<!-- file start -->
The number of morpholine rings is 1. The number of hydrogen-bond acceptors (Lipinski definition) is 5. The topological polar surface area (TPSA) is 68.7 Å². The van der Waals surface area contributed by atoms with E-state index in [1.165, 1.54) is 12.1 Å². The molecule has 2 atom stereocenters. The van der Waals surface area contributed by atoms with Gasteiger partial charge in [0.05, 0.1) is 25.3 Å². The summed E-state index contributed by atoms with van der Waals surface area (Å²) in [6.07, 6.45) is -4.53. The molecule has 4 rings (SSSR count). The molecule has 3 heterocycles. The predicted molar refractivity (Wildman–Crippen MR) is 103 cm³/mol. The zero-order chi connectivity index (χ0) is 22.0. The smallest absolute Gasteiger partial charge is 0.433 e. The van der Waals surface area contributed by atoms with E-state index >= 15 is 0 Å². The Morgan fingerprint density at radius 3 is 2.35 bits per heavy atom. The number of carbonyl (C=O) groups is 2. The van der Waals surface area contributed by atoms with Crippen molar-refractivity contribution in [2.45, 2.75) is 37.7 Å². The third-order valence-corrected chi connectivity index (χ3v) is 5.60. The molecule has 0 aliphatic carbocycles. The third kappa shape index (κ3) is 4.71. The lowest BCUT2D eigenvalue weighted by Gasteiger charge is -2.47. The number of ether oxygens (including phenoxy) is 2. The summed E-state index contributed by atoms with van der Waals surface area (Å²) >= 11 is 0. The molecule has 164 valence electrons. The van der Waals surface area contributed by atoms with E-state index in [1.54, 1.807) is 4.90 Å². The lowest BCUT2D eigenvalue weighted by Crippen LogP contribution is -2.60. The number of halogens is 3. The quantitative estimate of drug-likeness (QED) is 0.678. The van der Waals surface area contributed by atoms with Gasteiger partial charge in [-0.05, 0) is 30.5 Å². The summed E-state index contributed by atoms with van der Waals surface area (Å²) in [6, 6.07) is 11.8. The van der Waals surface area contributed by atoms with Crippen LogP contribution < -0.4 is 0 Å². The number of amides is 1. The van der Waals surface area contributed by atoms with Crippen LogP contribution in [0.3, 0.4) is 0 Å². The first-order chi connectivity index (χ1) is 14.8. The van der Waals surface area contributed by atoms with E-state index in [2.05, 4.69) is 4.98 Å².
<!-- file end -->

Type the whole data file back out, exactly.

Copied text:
The number of morpholine rings is 1. The number of hydrogen-bond acceptors (Lipinski definition) is 5. The topological polar surface area (TPSA) is 68.7 Å². The van der Waals surface area contributed by atoms with E-state index in [1.165, 1.54) is 12.1 Å². The molecule has 2 atom stereocenters. The van der Waals surface area contributed by atoms with Gasteiger partial charge in [0.05, 0.1) is 25.3 Å². The summed E-state index contributed by atoms with van der Waals surface area (Å²) in [6.07, 6.45) is -4.53. The molecule has 4 rings (SSSR count). The molecule has 3 heterocycles. The predicted molar refractivity (Wildman–Crippen MR) is 103 cm³/mol. The zero-order chi connectivity index (χ0) is 22.0. The smallest absolute Gasteiger partial charge is 0.433 e. The van der Waals surface area contributed by atoms with E-state index >= 15 is 0 Å². The Morgan fingerprint density at radius 3 is 2.35 bits per heavy atom. The number of carbonyl (C=O) groups is 2. The van der Waals surface area contributed by atoms with Crippen molar-refractivity contribution in [2.45, 2.75) is 37.7 Å². The third-order valence-corrected chi connectivity index (χ3v) is 5.60. The molecule has 0 aliphatic carbocycles. The third kappa shape index (κ3) is 4.71. The lowest BCUT2D eigenvalue weighted by Gasteiger charge is -2.47. The number of ether oxygens (including phenoxy) is 2. The summed E-state index contributed by atoms with van der Waals surface area (Å²) >= 11 is 0. The molecule has 164 valence electrons. The van der Waals surface area contributed by atoms with E-state index in [1.54, 1.807) is 4.90 Å². The lowest BCUT2D eigenvalue weighted by Crippen LogP contribution is -2.60. The number of halogens is 3. The quantitative estimate of drug-likeness (QED) is 0.678. The van der Waals surface area contributed by atoms with Gasteiger partial charge in [-0.05, 0) is 30.5 Å². The summed E-state index contributed by atoms with van der Waals surface area (Å²) in [6, 6.07) is 11.8. The van der Waals surface area contributed by atoms with Crippen LogP contribution < -0.4 is 0 Å². The number of amides is 1. The van der Waals surface area contributed by atoms with Crippen LogP contribution in [0.3, 0.4) is 0 Å². The first-order chi connectivity index (χ1) is 14.8. The van der Waals surface area contributed by atoms with E-state index in [2.05, 4.69) is 4.98 Å².